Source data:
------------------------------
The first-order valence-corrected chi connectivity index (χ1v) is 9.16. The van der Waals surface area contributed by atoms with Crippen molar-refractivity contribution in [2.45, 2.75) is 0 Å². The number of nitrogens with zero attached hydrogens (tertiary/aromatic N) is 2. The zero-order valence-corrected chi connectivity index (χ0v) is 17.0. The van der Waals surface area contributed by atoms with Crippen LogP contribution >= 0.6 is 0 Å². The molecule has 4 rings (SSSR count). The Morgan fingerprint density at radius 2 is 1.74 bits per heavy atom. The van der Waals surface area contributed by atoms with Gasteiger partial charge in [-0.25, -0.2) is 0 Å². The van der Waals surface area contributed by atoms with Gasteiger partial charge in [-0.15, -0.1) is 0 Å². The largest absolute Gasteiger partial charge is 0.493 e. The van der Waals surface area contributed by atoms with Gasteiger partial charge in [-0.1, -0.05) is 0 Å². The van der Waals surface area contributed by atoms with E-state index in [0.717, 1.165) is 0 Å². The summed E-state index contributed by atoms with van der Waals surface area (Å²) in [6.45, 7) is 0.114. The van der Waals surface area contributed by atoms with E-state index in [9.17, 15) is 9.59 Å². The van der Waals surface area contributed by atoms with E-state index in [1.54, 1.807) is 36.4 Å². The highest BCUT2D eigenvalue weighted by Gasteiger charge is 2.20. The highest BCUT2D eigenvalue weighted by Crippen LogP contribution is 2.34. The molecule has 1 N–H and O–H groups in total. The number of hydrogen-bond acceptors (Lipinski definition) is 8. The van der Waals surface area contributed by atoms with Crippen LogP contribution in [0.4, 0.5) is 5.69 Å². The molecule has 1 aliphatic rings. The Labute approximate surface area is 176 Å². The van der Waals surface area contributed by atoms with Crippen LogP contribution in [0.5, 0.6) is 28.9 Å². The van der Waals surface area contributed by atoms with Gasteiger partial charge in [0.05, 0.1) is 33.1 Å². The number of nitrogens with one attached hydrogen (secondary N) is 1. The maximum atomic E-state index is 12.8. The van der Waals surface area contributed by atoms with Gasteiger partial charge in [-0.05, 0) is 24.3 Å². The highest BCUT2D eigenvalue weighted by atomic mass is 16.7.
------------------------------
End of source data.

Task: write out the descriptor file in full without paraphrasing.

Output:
The first-order valence-corrected chi connectivity index (χ1v) is 9.16. The van der Waals surface area contributed by atoms with Crippen molar-refractivity contribution in [2.45, 2.75) is 0 Å². The number of nitrogens with zero attached hydrogens (tertiary/aromatic N) is 2. The zero-order valence-corrected chi connectivity index (χ0v) is 17.0. The van der Waals surface area contributed by atoms with Crippen LogP contribution >= 0.6 is 0 Å². The molecule has 4 rings (SSSR count). The Morgan fingerprint density at radius 2 is 1.74 bits per heavy atom. The van der Waals surface area contributed by atoms with Gasteiger partial charge in [-0.25, -0.2) is 0 Å². The van der Waals surface area contributed by atoms with Gasteiger partial charge in [-0.15, -0.1) is 0 Å². The largest absolute Gasteiger partial charge is 0.493 e. The van der Waals surface area contributed by atoms with Gasteiger partial charge in [-0.1, -0.05) is 0 Å². The van der Waals surface area contributed by atoms with E-state index in [0.717, 1.165) is 0 Å². The summed E-state index contributed by atoms with van der Waals surface area (Å²) in [6.45, 7) is 0.114. The van der Waals surface area contributed by atoms with E-state index in [9.17, 15) is 9.59 Å². The van der Waals surface area contributed by atoms with E-state index in [1.54, 1.807) is 36.4 Å². The highest BCUT2D eigenvalue weighted by Gasteiger charge is 2.20. The highest BCUT2D eigenvalue weighted by Crippen LogP contribution is 2.34. The molecule has 1 N–H and O–H groups in total. The number of hydrogen-bond acceptors (Lipinski definition) is 8. The van der Waals surface area contributed by atoms with Crippen LogP contribution in [0.4, 0.5) is 5.69 Å². The molecule has 1 aliphatic rings. The Labute approximate surface area is 176 Å². The van der Waals surface area contributed by atoms with Crippen LogP contribution in [0.5, 0.6) is 28.9 Å². The van der Waals surface area contributed by atoms with Gasteiger partial charge in [0.05, 0.1) is 33.1 Å². The number of nitrogens with one attached hydrogen (secondary N) is 1. The maximum atomic E-state index is 12.8. The van der Waals surface area contributed by atoms with Gasteiger partial charge in [-0.05, 0) is 24.3 Å². The highest BCUT2D eigenvalue weighted by atomic mass is 16.7.